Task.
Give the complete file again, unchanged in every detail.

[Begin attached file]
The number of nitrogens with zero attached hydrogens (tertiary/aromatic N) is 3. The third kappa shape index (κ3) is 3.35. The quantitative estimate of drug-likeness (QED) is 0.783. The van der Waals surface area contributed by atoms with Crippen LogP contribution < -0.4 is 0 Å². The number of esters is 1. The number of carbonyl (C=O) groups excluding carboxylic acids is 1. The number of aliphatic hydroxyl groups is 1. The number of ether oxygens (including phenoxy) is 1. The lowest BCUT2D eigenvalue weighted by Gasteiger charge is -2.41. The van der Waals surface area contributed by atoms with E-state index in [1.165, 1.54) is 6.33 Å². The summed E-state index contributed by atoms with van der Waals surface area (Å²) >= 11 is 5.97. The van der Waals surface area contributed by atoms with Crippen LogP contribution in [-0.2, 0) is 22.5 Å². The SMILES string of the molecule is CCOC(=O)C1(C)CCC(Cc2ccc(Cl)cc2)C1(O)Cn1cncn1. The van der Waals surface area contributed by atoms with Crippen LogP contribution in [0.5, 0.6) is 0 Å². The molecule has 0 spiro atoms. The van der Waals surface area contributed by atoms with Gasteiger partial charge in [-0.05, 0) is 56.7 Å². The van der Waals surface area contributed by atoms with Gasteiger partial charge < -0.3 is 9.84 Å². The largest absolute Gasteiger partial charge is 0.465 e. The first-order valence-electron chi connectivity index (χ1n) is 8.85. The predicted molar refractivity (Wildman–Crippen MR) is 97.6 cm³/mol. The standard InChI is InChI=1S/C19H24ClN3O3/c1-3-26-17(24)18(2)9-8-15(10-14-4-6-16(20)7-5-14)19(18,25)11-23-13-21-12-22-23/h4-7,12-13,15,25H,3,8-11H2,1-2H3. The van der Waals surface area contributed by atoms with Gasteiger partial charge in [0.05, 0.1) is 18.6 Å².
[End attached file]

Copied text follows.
The number of nitrogens with zero attached hydrogens (tertiary/aromatic N) is 3. The third kappa shape index (κ3) is 3.35. The quantitative estimate of drug-likeness (QED) is 0.783. The van der Waals surface area contributed by atoms with Crippen LogP contribution < -0.4 is 0 Å². The number of esters is 1. The number of carbonyl (C=O) groups excluding carboxylic acids is 1. The number of aliphatic hydroxyl groups is 1. The number of ether oxygens (including phenoxy) is 1. The lowest BCUT2D eigenvalue weighted by Gasteiger charge is -2.41. The van der Waals surface area contributed by atoms with E-state index in [1.165, 1.54) is 6.33 Å². The summed E-state index contributed by atoms with van der Waals surface area (Å²) >= 11 is 5.97. The van der Waals surface area contributed by atoms with Crippen LogP contribution in [-0.2, 0) is 22.5 Å². The SMILES string of the molecule is CCOC(=O)C1(C)CCC(Cc2ccc(Cl)cc2)C1(O)Cn1cncn1. The van der Waals surface area contributed by atoms with Crippen LogP contribution in [0.5, 0.6) is 0 Å². The molecule has 0 spiro atoms. The van der Waals surface area contributed by atoms with Gasteiger partial charge in [-0.05, 0) is 56.7 Å². The van der Waals surface area contributed by atoms with Gasteiger partial charge < -0.3 is 9.84 Å². The largest absolute Gasteiger partial charge is 0.465 e. The first-order valence-electron chi connectivity index (χ1n) is 8.85. The predicted molar refractivity (Wildman–Crippen MR) is 97.6 cm³/mol. The standard InChI is InChI=1S/C19H24ClN3O3/c1-3-26-17(24)18(2)9-8-15(10-14-4-6-16(20)7-5-14)19(18,25)11-23-13-21-12-22-23/h4-7,12-13,15,25H,3,8-11H2,1-2H3. The van der Waals surface area contributed by atoms with Gasteiger partial charge in [0.05, 0.1) is 18.6 Å².